Salmon measure must stay in place, Martin tells European Commission –

Salmon measure must stay in place, Martin tells European Commission Published:  15 February, 2007

David Martin

DAVID Martin, Scotland’s senior Member of the European Parliament (MEP), today called for the European Commission not to cave in to politically motivated demands to suspend measures currently protecting the Scottish and Irish salmon industry against subsidised Norwegian salmon imports.

The Commission’s ‘Anti-Dumping’ Committee is to meet to consider an appeal from five Member States – Italy, Portugal, Lithuania, Poland, and Spain – to lift the measures that set a fair price for salmon coming into the EU, and which protect Scottish and Irish salmon farmers.

Mr Martin, who is a leading member of the European Parliament’s International Trade Committee, explained: “These requests are politically motivated. Countries who were aggrieved that the UK did not support them last year in calling for protectionist measures against shoe imports from Asia, are now trying to retaliate by taking it out on Scottish salmon farmers.”

“The two cases are totally unrelated,” continued David Martin who is the Labour Party’s International Trade Spokesman in Brussels. “The measures designed to protect the shoe industry, were based on flimsy evidence and would hurt consumers and the shoe retailing sector. In the case of salmon, the evidence showing that the Norwegians were selling under cost price was compelling.”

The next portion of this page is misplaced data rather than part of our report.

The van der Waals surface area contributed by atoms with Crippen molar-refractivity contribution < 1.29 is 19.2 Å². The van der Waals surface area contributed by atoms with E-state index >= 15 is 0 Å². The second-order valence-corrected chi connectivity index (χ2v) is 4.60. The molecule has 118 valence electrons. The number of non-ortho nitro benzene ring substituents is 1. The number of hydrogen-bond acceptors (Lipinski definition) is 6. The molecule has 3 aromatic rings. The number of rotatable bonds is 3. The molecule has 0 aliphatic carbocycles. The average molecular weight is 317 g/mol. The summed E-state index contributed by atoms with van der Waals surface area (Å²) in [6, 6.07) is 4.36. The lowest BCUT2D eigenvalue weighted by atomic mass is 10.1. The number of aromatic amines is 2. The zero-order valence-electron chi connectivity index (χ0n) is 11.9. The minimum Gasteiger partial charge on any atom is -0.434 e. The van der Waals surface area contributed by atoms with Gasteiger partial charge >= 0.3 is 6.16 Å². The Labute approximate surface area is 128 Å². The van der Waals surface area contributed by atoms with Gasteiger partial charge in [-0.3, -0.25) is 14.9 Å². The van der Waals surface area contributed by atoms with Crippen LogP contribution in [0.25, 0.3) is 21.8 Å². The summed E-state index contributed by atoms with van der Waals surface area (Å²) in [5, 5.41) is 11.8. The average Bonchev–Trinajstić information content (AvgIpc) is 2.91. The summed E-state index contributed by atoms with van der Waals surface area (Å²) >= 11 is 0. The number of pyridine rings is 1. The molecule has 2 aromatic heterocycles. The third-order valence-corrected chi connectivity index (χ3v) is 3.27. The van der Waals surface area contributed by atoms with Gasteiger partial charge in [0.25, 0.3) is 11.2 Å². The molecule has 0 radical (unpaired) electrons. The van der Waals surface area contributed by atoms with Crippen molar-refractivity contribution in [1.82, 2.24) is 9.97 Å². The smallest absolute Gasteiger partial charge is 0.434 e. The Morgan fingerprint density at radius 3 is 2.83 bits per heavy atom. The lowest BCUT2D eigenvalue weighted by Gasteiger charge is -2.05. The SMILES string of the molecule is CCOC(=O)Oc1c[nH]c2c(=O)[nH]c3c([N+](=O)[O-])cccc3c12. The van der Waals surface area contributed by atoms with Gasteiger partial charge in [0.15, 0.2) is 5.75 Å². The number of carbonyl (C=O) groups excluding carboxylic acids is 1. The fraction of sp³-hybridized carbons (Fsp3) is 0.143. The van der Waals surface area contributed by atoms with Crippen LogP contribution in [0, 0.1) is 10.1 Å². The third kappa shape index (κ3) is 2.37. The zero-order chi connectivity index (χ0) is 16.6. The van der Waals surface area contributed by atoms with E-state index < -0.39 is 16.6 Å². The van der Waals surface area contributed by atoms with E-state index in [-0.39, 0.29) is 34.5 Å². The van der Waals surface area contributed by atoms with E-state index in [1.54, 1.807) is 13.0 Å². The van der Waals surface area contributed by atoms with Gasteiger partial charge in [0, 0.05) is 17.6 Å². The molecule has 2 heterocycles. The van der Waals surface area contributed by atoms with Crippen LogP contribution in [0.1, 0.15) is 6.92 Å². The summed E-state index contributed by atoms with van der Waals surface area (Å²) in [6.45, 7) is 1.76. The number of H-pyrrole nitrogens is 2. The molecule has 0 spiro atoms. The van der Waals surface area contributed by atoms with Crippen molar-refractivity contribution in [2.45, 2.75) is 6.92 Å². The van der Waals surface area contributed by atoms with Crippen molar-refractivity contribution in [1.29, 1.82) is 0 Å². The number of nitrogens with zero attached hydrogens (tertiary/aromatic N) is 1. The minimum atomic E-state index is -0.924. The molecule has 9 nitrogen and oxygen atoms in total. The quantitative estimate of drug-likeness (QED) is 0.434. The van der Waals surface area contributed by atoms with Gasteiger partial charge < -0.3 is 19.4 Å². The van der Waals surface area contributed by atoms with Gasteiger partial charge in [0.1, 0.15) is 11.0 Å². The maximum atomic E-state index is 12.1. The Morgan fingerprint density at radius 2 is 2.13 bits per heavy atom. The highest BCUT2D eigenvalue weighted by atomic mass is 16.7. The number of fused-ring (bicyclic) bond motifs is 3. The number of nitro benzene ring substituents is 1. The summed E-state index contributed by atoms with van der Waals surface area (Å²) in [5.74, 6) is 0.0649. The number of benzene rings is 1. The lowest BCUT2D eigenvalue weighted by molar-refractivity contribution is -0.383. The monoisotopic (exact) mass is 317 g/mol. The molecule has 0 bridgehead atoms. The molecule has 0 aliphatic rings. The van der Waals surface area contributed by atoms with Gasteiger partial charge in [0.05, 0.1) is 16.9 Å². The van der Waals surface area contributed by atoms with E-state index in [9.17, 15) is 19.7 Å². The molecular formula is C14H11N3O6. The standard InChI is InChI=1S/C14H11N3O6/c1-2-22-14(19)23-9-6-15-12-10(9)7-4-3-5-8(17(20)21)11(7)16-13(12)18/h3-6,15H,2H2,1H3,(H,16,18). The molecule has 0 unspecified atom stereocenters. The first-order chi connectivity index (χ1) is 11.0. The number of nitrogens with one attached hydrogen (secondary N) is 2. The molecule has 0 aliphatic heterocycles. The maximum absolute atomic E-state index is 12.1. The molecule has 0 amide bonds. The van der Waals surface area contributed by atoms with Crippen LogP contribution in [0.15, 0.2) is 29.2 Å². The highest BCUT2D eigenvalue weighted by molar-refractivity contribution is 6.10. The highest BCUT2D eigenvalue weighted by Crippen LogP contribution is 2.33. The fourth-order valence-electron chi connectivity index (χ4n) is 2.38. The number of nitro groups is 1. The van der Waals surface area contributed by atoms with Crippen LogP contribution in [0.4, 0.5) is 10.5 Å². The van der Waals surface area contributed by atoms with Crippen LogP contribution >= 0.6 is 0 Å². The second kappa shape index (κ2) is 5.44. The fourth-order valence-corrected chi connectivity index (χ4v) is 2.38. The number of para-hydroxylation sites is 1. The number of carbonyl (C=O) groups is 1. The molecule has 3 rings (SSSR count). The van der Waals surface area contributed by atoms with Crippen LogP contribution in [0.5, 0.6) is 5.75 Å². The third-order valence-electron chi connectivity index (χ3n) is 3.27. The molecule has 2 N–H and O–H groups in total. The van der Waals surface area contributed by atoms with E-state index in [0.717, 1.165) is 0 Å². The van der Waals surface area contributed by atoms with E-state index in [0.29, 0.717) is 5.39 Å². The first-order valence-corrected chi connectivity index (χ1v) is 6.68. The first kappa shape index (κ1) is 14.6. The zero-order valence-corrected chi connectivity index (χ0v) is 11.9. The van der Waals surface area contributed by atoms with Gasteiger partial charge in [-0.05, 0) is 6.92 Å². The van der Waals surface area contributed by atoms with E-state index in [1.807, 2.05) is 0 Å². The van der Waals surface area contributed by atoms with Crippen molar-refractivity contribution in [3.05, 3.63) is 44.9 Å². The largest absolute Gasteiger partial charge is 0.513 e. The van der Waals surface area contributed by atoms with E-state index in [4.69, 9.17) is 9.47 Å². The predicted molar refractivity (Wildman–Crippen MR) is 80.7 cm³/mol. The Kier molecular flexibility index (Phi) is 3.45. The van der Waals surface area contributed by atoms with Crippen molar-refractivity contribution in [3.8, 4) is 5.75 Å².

“While I strongly support free trade, I also believe in fair trade. If Norway wants to export its salmon into the EU it has to play by the rules. The support offered by the Norwegian Government to salmon farmers allowed them to sell at under cost price, and that simply isn’t fair,” he added.

“In the case of farmed salmon we are talking about people’s livelihoods. The salmon industry provides vital jobs in remote areas of Scotland. The industry has had a hard time over the past few years and has just recently started to recover. To succumb to this politically motivated attack on fair prices now could imperil that recovery and jeopardise hundreds of jobs,” concluded Mr Martin.

The measures setting a Minimum Import Price (MIP), for salmon, into the EU were recommended by the Commission and adopted by the Council on January 17, 2006.

They replaced pre-existing “safeguard measures”, and were put in place after a comprehensive investigation showed that Salmon producers in Norway were exporting to the EU at below cost price. Today’s appeal is an attempt to overturn this measure. is published by Special Publications. Special Publications also publish FISHupdate magazine, Fish Farmer, the Fish Industry Yearbook, the Scottish Seafood Processors Federation Diary, the Fish Farmer Handbook and a range of wallplanners.